US Army Corps of Engineers
Northwestern Division Website

News Releases

Archive: 2018
  • Corps steps down releases from Gavins Point Dam to winter release rate

    The U.S. Army Corps of Engineers began reducing Gavins Point releases to the winter release rate on December 2. The releases will be stepped down at a rate of 3,000 cubic feet per second per day until they reach 20,000 cfs on December 11. Releases are expected to remain at or near 20,000 cfs for the remainder of the winter. Gavins Point Dam winter releases normally range between 12,000 and 17,000 cfs.
  • 2018 Edition of Missouri River Master Manual now available

    The 2018 edition of the document governing how the six dams on the Missouri River will be operated was made available to the public today. The 2018 Missouri River Mainstem Reservoir System Master Water Control Manual, or Master Manual, reflects current data and conditions relative to data collection, reservoir modeling, long-term runoff forecasting, reservoir regulation planning, and communications. The 2018 manual also includes cumulative regulation data, such as runoff and reservoir data, through 2017.
  • Releases from Gavins Point Dam to begin declining Sunday

    Water releases from Gavins Point Dam will be reduced Sunday, Nov. 25, from 58,000 cubic feet per second to 55,000 cfs, the U.S. Army Corps of Engineers announced today. Releases will be incrementally reduced over the next few weeks to winter release rates ahead of the river’s icing-in in the upper portions of the basin.
  • U.S. Army Corps of Engineers Releases Work Plan for Fiscal 2019 Civil Works Appropriations

    The U.S. Army Corps of Engineers (USACE) delivered to Congress its Fiscal Year 2019 (FY 2019) Work Plan for the Army Civil Works program yesterday.
  • Record of Decision signed for Missouri River Recovery Management Plan, Environmental Impact Statement

    OMAHA, Neb.—U.S. Army Corps of Engineers Northwestern Division Commander Brig. Gen. D. Peter Helmlinger signed a ‘Record of Decision’ for the Missouri River Recovery Management Plan and Environmental Impact Statement Tuesday.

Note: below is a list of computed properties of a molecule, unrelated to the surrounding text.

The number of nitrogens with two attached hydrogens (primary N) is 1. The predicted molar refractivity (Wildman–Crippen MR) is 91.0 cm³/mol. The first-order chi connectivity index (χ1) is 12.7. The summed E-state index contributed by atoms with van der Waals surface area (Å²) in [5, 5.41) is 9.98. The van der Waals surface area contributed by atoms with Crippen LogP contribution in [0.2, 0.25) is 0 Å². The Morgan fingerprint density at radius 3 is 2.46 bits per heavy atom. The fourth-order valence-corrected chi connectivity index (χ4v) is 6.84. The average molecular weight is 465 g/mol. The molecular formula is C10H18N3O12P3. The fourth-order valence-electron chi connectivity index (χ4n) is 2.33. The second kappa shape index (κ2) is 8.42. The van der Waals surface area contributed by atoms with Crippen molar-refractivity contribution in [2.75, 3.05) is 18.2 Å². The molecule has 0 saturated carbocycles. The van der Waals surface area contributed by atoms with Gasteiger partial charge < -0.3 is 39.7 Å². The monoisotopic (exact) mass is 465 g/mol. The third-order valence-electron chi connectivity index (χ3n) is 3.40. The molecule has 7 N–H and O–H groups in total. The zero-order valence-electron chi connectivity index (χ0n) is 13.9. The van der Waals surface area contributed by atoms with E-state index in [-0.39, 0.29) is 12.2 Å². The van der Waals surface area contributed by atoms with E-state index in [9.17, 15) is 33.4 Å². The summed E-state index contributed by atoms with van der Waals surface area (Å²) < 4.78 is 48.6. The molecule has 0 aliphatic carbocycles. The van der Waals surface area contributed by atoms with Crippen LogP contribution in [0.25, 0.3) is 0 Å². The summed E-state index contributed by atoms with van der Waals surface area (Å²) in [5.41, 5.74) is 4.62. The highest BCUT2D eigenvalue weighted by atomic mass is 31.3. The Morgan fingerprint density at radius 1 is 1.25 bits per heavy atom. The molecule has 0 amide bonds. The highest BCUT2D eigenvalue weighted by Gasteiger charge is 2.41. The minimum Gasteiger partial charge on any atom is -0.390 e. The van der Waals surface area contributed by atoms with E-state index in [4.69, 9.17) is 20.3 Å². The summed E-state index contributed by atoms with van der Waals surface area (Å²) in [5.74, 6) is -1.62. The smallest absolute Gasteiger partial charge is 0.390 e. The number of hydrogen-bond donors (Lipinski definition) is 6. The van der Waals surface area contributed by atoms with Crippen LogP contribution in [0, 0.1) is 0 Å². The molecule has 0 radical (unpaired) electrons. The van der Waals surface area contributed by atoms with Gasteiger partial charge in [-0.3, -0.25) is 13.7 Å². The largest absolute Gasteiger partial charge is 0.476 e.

• Missouri River Recovery Implementation Committee celebrates 10-year anniversary

    OMAHA, Neb.—The Missouri River Recovery Implementation Committee is celebrating the 10-year anniversary of its formation in conjunction with its fall plenary meeting scheduled Nov. 27-29.
  • Continued reservoir releases in preparation for 2019 runoff season; Public meetings set for this week

    Higher-than-average releases from all Missouri River Mainstem System projects, including Gavins Point, will continue through November. To ensure all stored 2018 runoff is evacuated prior to the 2019 runoff season, most of the releases must occur before the river ices over in reaches predominantly upstream from Lake Oahe. The 2018 runoff forecast looks to be the third highest since record-keeping began in 1898. Runoff in the unregulated reach from Gavins Point Dam to Sioux City was 1.7 million acre feet for September and October, which is the highest in 120 years of record-keeping
  • River operators increase flows to welcome returning chum salmon

    Sometimes being underwater is a good thing, especially for Columbia River salmon nests, called redds. This fall, federal agencies are increasing Columbia River flows below Bonneville Dam to ensure the redds of spawning chum salmon stay covered with water. The agencies have conducted these “chum operations” every fall since 2000. Beginning Nov. 2, the river will be held between 11.5 to 13 feet above sea level to ensure chum can spawn at the mouth of Hamilton Creek in the Columbia River Gorge. For chum operations to occur, water is released from reservoirs as far away as Hungry Horse and Libby dams in Montana, more than 850 river-miles upriver from Bonneville Dam. The water is then captured and released as needed to create spawning flows that keep the redds underwater.
  • Reminder for Missouri River basin fall public meetings; some dates rescheduled

    Fall public meetings to discuss Missouri River Water Management operations and plans are scheduled for Nov. 6, 7 and 9. The final day of meetings was originally set for Nov. 8, however, a scheduling conflict required the meetings in Smithville, Missouri, and Nebraska City, Nebraska, be moved to Nov. 9.
  • Partners united for salmon, steelhead and lamprey extend Columbia Basin Fish Accords

    States, tribes, and three federal agencies continue to work side by side for the good of endangered salmon and steelhead as they extend the historic Columbia Basin Fish Accords for up to four more years. The original agreements, signed in 2008, provided states and tribes more than $900 million to implement projects benefitting salmon, steelhead, and other fish and wildlife, and $50 million for Pacific lamprey passage improvements at federal dams on the Columbia and Snake rivers.